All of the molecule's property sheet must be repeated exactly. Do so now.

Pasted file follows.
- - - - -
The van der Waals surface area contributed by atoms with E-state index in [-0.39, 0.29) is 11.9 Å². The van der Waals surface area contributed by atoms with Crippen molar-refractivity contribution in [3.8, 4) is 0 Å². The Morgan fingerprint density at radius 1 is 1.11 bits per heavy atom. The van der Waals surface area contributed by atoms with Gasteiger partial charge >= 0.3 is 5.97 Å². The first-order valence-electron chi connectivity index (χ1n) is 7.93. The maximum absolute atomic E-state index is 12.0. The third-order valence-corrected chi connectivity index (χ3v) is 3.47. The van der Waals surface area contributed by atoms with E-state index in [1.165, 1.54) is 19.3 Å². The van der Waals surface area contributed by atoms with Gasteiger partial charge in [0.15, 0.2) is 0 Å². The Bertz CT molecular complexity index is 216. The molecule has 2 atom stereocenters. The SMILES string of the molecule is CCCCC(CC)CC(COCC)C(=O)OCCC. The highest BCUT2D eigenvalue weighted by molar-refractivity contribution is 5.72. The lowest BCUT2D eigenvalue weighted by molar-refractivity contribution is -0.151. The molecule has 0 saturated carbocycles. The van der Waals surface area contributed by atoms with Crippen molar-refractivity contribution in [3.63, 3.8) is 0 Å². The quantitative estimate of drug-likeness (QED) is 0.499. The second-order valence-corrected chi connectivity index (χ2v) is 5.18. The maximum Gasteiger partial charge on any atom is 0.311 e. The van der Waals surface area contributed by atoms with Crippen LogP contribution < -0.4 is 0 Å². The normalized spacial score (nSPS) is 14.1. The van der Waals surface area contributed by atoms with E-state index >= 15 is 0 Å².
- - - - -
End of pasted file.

The van der Waals surface area contributed by atoms with E-state index in [-0.39, 0.29) is 11.9 Å². The van der Waals surface area contributed by atoms with Crippen molar-refractivity contribution in [3.8, 4) is 0 Å². The Morgan fingerprint density at radius 1 is 1.11 bits per heavy atom. The van der Waals surface area contributed by atoms with Gasteiger partial charge >= 0.3 is 5.97 Å². The first-order valence-electron chi connectivity index (χ1n) is 7.93. The maximum absolute atomic E-state index is 12.0. The third-order valence-corrected chi connectivity index (χ3v) is 3.47. The van der Waals surface area contributed by atoms with E-state index in [1.165, 1.54) is 19.3 Å². The van der Waals surface area contributed by atoms with Gasteiger partial charge in [0.15, 0.2) is 0 Å². The Bertz CT molecular complexity index is 216. The molecule has 2 atom stereocenters. The SMILES string of the molecule is CCCCC(CC)CC(COCC)C(=O)OCCC. The highest BCUT2D eigenvalue weighted by molar-refractivity contribution is 5.72. The lowest BCUT2D eigenvalue weighted by molar-refractivity contribution is -0.151. The molecule has 0 saturated carbocycles. The van der Waals surface area contributed by atoms with Crippen molar-refractivity contribution in [3.63, 3.8) is 0 Å². The quantitative estimate of drug-likeness (QED) is 0.499. The second-order valence-corrected chi connectivity index (χ2v) is 5.18. The maximum Gasteiger partial charge on any atom is 0.311 e. The van der Waals surface area contributed by atoms with Crippen LogP contribution < -0.4 is 0 Å². The normalized spacial score (nSPS) is 14.1. The van der Waals surface area contributed by atoms with E-state index >= 15 is 0 Å².